Our Crowning Glory……(Feb. 11th)

Dr. Tanisha C. Ford

Excerpt from http://www.tanishacford.com/

Tanisha C. Ford, Ph.D. is an award-winning writer, intellectual, teacher, and activist. She blends her passion for fashion, performance, and women’s rights activism to create her own innovative approach to studying the social movements of the 20th and 21st centuries. The result is her brand of “Haute Couture Intellectualism.” Like the renown couturiers who spend months (even years) skillfully hand stitching elaborate gowns, Dr. Ford consciously crafts her research and teaching with a sense of social responsibility and intellectual panache!

She is invested in research and grassroots initiatives that bring the often marginalized voices of young women of color around the world to the forefront. She is currently writing a book titled Liberated Threads: Black Women and the Politics of Adornment, which uncovers how and why black women use beauty culture and fashion as a form of resistance and cultural-political expression. Her other publications have grappled with issues of race, gender and representation in popular culture, interracial marriage, and soul music in the U.S. and Britain. Her writing has been featured in diverse print and digital publications including the Journal of Southern HistoryOAH Magazine of HistoryBlack Camera, The Feminist WireVibe VixenFeministing, and New Black Man. She also worked with the London-based Remembering Olive Collective on a groundbreaking oral history project called “Do You Remember Olive Morris?”

She has been invited to give lectures and serve as a roundtable discussant at institutions including: The University of London (School for Advanced Study), University of Pennsylvania, New York University, Purdue University, Harvard Law School, and Parson’s The New School for Design (School of Fashion).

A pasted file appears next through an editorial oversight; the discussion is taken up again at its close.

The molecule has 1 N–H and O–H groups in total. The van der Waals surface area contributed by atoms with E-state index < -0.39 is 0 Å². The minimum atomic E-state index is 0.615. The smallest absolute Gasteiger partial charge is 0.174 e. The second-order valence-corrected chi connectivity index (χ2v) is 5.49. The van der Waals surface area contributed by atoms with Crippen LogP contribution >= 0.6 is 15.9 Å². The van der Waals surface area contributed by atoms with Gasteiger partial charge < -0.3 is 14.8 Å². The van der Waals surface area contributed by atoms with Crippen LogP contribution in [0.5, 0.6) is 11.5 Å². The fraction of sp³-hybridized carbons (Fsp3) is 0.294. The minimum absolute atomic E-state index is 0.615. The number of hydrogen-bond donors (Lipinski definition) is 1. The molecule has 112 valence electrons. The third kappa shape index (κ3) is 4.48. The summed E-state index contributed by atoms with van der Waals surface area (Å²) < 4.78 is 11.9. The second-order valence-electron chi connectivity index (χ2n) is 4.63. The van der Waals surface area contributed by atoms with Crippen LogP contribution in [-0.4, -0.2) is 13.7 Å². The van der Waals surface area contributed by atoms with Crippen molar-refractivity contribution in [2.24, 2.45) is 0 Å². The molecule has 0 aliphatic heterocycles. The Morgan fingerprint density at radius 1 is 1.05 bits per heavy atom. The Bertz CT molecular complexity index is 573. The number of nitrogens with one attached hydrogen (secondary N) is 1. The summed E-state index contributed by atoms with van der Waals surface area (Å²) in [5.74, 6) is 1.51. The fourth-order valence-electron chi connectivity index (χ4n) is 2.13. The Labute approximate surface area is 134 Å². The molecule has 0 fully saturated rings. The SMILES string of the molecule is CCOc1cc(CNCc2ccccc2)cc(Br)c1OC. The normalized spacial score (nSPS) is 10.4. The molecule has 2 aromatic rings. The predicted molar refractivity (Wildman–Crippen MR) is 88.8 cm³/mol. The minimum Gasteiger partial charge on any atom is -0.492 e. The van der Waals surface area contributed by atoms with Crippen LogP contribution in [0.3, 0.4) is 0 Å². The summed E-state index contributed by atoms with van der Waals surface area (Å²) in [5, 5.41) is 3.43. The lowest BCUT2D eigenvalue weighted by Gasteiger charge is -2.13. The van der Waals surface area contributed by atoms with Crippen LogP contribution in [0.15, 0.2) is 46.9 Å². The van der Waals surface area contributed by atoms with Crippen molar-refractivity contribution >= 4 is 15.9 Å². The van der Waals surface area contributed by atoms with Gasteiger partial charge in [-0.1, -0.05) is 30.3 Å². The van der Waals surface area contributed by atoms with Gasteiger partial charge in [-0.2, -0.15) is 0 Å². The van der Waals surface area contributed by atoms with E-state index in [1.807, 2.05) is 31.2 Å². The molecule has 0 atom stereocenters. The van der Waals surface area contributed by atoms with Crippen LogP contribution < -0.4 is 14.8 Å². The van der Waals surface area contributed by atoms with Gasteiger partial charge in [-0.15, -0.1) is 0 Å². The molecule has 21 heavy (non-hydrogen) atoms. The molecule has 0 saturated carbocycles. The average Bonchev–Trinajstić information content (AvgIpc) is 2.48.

Professor Ford received a B.A. in English and African Diaspora Studies at Indiana University-Bloomington, where she was a Ronald E. McNair scholar. She holds an M.A. in Afro-American Studies from the University of Wisconsin-Madison. In 2009, she spent 6 months as a dissertation fellow at the University of London. In 2011, she earned a Ph.D (with highest distinction) in U.S. History at Indiana University-Bloomington. From 2011-2012, Dr. Ford was the Du Bois-Mandela-Rodney Postdoctoral Fellow in the University of Michigan’s Department of Afroamerican and African Studies. She is currently an Assistant Professor of Women, Gender, Sexuality Studies at the University of Massachusetts Amherst.

Remembering Amiri Baraka, in his own words

Ka’Ba by Amiri Baraka

A closed window looks down
on a dirty courtyard, and Black people
call across or scream across or walk across
defying physics in the stream of their will.

Our world is full of sound
Our world is more lovely than anyone’s
tho we suffer, and kill each other
and sometimes fail to walk the air.

We are beautiful people
With African imaginations
full of masks and dances and swelling chants
with African eyes, and noses, and arms
tho we sprawl in gray chains in a place
full of winters, when what we want is sun.

We have been captured,
and we labor to make our getaway, into
the ancient image; into a new

Correspondence with ourselves
and our Black family. We need magic
now we need the spells, to raise up
return, destroy,and create. What will be

the sacred word?